Awaiting the Vatican
Catholic sisters gather for a national meeting in St. Louis this week as the Leadership Conference of Women Religious, which represents 80 percent of U.S. nuns, faces a sweeping overhaul from the Vatican. The organization has been scolded for promoting “radical feminist themes” and focusing on social justice ministries at the expense of speaking out against same-sex marriage and abortion.
The Vatican’s decision to pick a high-profile fight with nuns is a curious move. The Catholic Church still is reeling from clergy abuse scandals and faces a disquieting exodus of those baptized into the faith. Nearly 10 percent of U.S. adults are former Catholics — a figure that would make lapsed Catholics the second-largest U.S. denomination.
It’s hard to see how Catholic leaders restore a tarnished image and appeal to a new generation of spiritual seekers by cracking down on nuns who care for the sick, feed the hungry and welcome the immigrant. “Preach the Gospel always and when necessary use words,” St. Francis of Assisi instructed. These courageous women embody what it means to put faith into action. You can find them advocating for ethical business practices in corporate boardrooms, running Catholic hospitals and lobbying for the most vulnerable on Capitol Hill. Catholic nuns’ tireless support for health care reform, living-wage jobs and effective programs that help struggling families underscores that being “pro-life” doesn’t stop with defending life in the womb.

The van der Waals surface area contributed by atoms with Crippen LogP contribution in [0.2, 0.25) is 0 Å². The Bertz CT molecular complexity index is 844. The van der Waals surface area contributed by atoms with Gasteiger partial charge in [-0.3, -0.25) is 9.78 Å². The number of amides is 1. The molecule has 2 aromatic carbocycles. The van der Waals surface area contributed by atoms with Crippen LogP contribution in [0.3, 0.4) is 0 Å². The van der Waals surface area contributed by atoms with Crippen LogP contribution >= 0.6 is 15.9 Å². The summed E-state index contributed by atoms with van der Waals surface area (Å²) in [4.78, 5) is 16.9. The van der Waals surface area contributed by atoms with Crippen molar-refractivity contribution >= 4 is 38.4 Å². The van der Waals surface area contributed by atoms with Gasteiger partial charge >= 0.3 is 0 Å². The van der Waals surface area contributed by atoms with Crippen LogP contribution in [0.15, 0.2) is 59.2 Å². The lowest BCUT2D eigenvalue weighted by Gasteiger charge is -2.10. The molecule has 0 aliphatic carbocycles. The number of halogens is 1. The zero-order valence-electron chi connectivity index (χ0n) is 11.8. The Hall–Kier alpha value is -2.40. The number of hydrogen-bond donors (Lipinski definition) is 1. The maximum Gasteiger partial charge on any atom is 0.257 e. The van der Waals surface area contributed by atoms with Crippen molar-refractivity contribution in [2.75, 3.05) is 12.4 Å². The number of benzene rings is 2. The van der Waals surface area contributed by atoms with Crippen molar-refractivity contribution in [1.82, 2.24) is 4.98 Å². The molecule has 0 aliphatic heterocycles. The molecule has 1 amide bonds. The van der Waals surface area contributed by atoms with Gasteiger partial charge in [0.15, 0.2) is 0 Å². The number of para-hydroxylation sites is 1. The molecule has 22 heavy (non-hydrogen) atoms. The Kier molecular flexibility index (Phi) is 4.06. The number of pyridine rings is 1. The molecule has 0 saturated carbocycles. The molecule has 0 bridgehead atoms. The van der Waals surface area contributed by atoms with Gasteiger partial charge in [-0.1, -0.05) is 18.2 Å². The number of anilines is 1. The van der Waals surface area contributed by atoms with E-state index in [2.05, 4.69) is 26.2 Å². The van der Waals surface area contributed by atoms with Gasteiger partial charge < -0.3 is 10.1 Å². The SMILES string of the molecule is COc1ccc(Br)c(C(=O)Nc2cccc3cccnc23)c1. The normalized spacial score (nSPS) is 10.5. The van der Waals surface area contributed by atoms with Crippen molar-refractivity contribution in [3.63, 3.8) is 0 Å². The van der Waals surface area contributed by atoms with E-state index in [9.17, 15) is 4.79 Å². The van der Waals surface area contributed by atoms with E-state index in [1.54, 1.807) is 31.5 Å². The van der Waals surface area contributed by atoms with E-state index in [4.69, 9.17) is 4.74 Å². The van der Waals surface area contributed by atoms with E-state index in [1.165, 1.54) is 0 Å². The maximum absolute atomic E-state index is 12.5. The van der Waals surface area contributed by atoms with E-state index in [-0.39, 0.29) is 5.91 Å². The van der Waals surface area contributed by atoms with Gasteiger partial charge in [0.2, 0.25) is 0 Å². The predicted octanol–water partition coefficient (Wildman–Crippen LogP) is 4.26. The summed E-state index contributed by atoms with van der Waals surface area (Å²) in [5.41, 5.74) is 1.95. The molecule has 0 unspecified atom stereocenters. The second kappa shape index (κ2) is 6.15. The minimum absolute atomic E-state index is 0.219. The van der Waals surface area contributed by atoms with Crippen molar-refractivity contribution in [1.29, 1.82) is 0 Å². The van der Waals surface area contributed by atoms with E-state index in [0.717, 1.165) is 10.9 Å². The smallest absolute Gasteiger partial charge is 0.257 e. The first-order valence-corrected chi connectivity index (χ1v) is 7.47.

Catholic sisters in St. Louis are bringing light to dark places. In a blighted area of north St. Louis, Sister Carol Ann Callahan and other nuns have made St. Augustine Wellston Center a refuge of hope in a tough neighborhood. Along with committed volunteers, the center provides food, job skills training and legal assistance to people struggling to overcome poverty, drugs and the legacy of incarceration. Sister Sharon Neumeister directs Mercy Neighborhood Ministries, which connects vulnerable immigrant families to community health agencies and other vital social services. Sister Ann Crouse founded McAuley Counseling services to help a low-income population access mental health care. These stories are echoed across the country as Catholic sisters exemplify moral leadership that is earned by walking with the least, the last and the lonely in our society.
The Vatican’s crackdown on nuns is the latest sign that the Catholic hierarchy is in danger of alienating even faithful Catholics like us who are troubled that our religious tradition’s centuries-old commitment to the common good is being crowded out by a narrow culture war agenda. When Catholic bishops held a national meeting last fall issues of poverty and growing income inequality were not even on the agenda. Bishops have instead prioritized fighting same-sex marriage initiatives and battling the Obama administration over contraception coverage provided to women under the Affordable Care Act. A committee of the U.S. Conference of Catholic Bishops even launched an investigation of the Girl Scouts last spring over concerns that some parish-sponsored troops could be using material from respected advocacy groups like Doctors Without Borders that take different positions from Catholic teaching on some issues. In a flashback to the McCarthy era, the Diocese of Arlington, Va., drew national attention last month for requiring Sunday school teachers to sign loyalty oaths. [More]